12 Days of Christmas Spirit
The first year Bill Vittetoe was married to his wife, Clarabell, he made a crib barn for their nativity scene.
“Times were simpler back then,” he said. “We didn’t have as much things, so I thought a nice gift for my wife would be to make the crib barn for the nativity scene.”
In 1960, Vittetoe made another barn for his sons, which he still owns. The barn is painted red with a green roof but has survived for many generations.
“There are a few nicks and bruises on the barn, but the paint has held up,” Vittetoe said, smiling. “I suppose when I’m gone my sons will have to decide who gets the barn, but hopefully that won’t be for a while.”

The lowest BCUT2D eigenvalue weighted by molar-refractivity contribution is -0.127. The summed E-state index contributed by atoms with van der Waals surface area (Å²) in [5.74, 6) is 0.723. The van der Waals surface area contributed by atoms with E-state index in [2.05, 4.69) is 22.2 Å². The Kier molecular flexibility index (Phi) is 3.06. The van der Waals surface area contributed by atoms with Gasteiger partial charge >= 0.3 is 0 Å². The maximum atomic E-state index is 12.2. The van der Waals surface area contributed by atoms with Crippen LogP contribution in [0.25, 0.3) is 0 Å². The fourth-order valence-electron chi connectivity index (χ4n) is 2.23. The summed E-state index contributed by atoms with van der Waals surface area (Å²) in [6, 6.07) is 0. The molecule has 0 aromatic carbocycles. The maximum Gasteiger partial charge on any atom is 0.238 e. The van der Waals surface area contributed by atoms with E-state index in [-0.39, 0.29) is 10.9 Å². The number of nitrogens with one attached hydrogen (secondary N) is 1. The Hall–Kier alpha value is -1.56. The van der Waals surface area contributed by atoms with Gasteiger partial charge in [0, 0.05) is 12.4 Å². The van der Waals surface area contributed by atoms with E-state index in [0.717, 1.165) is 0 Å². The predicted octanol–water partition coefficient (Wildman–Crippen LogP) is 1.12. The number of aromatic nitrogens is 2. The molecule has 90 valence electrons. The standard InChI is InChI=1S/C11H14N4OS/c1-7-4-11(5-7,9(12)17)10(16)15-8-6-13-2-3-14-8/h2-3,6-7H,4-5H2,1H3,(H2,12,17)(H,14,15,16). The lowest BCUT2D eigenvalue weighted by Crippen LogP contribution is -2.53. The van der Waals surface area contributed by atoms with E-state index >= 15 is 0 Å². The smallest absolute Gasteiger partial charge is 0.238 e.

After his sons grew up, Vittetoe didn’t make barns for a while. Then the grandkids were born. He said has made a barn for each of them.
Each grandchild has also played with the original barn Vittetoe built.
“I do know one thing—whenever the grandkids came over to grandpa’s house they would head down to the basement to play with the old barn and tractors,” he said, smiling.
This year Vittetoe made barns for each of his great-grandchildren, the oldest being 3.
“I used scraps of wood from hog buildings we put out on the farm,” he said. “They’re nailed and glued together. I also put the names of the families on the barns.”
Vittetoe said the look to the barns he has made have changed over time. Today barns are more like machine sheds that can hold tractors in them, and not livestock barns like the one he built for his sons.
“I also made sure the roof of the barns would open up,” he said. “I just thought my great-grandkids would like that.”